Ecclesiastes 3:12-13   I perceived that there is nothing better for them than to be joyful and to do good as long as they live; also that everyone should eat and drink and take pleasure in all his toil—this is God’s gift to man.

Psalm 1:1-6   Blessed is the man who walks not in the counsel of the wicked, nor stands in the way of sinners, nor sits in the seat of scoffers; but his delight is in the law of the LORD, and on his law he meditates day and night. He is like a tree planted by streams of water that yields its fruit in its season, and its leaf does not wither. In all that he does, he prospers. The wicked are not so, but are like chaff that the wind drives away. Therefore the wicked will not stand in the judgment, nor sinners in the congregation of the righteous; …

John 14:1   “Let not your hearts be troubled. Believe in God; believe also in me.

John 16:24  Until now you have asked nothing in my name. Ask, and you will receive, that your joy may be full.

Psalm 34:8  Oh, taste and see that the LORD is good! Blessed is the man who takes refuge in him!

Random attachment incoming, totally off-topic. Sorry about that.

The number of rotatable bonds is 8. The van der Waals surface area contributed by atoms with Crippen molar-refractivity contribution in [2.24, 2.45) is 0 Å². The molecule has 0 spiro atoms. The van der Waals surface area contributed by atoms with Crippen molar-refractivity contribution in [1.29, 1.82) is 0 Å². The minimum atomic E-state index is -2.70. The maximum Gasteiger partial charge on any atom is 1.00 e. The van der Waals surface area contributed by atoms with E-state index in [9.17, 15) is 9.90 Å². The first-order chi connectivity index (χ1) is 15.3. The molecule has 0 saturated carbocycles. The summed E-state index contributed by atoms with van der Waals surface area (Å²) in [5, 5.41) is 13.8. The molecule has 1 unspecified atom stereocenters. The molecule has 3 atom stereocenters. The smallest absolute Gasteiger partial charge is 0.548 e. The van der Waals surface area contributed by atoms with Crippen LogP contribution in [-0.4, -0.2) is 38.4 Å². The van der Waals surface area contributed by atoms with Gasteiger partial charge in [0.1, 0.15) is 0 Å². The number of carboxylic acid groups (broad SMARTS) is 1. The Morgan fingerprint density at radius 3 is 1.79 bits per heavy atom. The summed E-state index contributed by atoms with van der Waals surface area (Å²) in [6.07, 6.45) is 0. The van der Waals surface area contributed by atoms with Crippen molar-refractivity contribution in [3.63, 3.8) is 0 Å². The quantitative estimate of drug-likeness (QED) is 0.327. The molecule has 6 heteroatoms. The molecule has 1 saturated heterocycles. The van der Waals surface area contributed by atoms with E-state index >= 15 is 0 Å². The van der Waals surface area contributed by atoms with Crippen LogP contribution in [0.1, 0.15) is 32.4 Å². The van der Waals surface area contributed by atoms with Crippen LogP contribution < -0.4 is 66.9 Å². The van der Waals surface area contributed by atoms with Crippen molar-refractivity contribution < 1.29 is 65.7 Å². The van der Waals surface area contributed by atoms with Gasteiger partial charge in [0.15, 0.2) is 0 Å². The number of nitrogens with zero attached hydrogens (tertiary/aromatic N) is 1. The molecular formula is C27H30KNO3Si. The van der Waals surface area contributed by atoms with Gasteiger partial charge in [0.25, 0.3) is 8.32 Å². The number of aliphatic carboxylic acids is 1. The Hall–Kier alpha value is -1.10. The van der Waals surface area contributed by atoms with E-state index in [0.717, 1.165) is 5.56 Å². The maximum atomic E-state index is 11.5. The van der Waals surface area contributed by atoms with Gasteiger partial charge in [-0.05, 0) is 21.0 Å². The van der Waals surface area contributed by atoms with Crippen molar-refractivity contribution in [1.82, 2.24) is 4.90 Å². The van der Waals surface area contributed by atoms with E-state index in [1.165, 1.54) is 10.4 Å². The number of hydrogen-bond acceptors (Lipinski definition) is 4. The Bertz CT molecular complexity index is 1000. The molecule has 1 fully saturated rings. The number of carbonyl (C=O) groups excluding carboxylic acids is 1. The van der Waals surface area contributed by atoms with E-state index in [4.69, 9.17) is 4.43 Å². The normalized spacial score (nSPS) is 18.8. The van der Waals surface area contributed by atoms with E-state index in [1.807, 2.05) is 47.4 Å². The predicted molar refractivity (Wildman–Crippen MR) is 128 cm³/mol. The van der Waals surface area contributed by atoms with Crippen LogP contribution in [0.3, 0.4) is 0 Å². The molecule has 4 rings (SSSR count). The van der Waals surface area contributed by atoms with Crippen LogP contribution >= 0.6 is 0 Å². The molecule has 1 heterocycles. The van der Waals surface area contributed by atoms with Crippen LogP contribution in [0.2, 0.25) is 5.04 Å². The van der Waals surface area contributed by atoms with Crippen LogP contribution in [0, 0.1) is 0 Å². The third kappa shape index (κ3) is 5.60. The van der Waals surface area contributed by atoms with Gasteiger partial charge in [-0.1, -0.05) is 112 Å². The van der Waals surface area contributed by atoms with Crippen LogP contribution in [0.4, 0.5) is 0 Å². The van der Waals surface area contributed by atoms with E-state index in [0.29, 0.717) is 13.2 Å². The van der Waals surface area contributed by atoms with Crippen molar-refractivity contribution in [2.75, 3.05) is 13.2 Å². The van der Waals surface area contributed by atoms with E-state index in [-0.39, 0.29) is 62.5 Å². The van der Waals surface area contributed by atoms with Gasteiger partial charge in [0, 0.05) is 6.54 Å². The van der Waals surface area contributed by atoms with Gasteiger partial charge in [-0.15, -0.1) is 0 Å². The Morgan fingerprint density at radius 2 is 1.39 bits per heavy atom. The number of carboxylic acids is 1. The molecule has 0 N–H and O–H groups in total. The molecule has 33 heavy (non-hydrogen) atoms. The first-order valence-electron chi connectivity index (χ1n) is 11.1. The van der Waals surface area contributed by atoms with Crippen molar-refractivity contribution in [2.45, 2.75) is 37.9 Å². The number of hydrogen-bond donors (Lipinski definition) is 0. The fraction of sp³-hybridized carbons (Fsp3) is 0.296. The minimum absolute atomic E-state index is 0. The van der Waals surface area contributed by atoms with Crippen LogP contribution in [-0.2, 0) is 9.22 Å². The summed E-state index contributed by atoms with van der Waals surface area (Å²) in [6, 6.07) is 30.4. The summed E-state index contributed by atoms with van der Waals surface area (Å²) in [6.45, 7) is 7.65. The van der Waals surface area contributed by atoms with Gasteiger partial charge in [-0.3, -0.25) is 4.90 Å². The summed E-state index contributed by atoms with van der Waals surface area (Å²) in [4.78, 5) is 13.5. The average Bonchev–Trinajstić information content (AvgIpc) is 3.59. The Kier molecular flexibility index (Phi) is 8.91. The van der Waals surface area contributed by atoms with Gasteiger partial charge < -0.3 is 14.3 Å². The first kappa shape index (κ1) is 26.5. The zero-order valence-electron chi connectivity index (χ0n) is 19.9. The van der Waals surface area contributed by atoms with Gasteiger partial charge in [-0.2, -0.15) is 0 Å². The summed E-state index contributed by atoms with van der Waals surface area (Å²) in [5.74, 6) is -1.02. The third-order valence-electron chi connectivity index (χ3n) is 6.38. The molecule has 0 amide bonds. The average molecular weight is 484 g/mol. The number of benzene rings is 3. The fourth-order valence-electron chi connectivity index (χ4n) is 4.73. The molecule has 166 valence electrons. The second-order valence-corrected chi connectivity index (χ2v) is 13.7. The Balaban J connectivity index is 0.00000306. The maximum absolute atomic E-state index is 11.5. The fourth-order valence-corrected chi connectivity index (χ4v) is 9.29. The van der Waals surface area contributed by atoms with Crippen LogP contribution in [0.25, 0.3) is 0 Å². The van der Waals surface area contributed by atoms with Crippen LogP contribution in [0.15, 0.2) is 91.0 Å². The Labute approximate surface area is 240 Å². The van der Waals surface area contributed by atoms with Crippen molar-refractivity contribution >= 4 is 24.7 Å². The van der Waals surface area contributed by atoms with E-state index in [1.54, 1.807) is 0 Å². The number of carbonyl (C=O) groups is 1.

Isaiah 26:3-4  You keep him in perfect peace whose mind is stayed on you, because he trusts in you. Trust in the LORD forever, for the LORD GOD is an everlasting rock.

Galatians 5:22-23  But the fruit of the Spirit is love, joy, peace, patience, kindness, goodness, faithfulness, gentleness, self-control; against such things there is no law.

Jeremiah 29:11  For I know the plans I have for you, declares the LORD, plans for welfare and not for evil, to give you a future and a hope.

Luke 6:43-49  “For no good tree bears bad fruit, nor again does a bad tree bear good fruit, for each tree is known by its own fruit. For figs are not gathered from thornbushes, nor are grapes picked from a bramble bush. The good person out of the good treasure of his heart produces good, and the evil person out of his evil treasure produces evil, for out of the abundance of the heart his mouth speaks. “Why do you call me ‘Lord, Lord,’ and not do what I tell you? Everyone who comes to me and hears my words and does them, I will show you what he is like:

Matthew 5:3-10  “Blessed are the poor in spirit, for theirs is the kingdom of heaven. “Blessed are those who mourn, for they shall be comforted. “Blessed are the meek, for they shall inherit the earth. “Blessed are those who hunger and thirst for righteousness, for they shall be satisfied. “Blessed are the merciful, for they shall receive mercy. …

Recommended contacts for prayer request and Bible study

https://www.hopetv.org

www.adventistontario.org

https://breathoflife.tv/

http://www.nadadventist.org/article/15/contact-us

http://3abn.org/all-streams/3abn.html

https://www.adventist.org/en/utility/contact/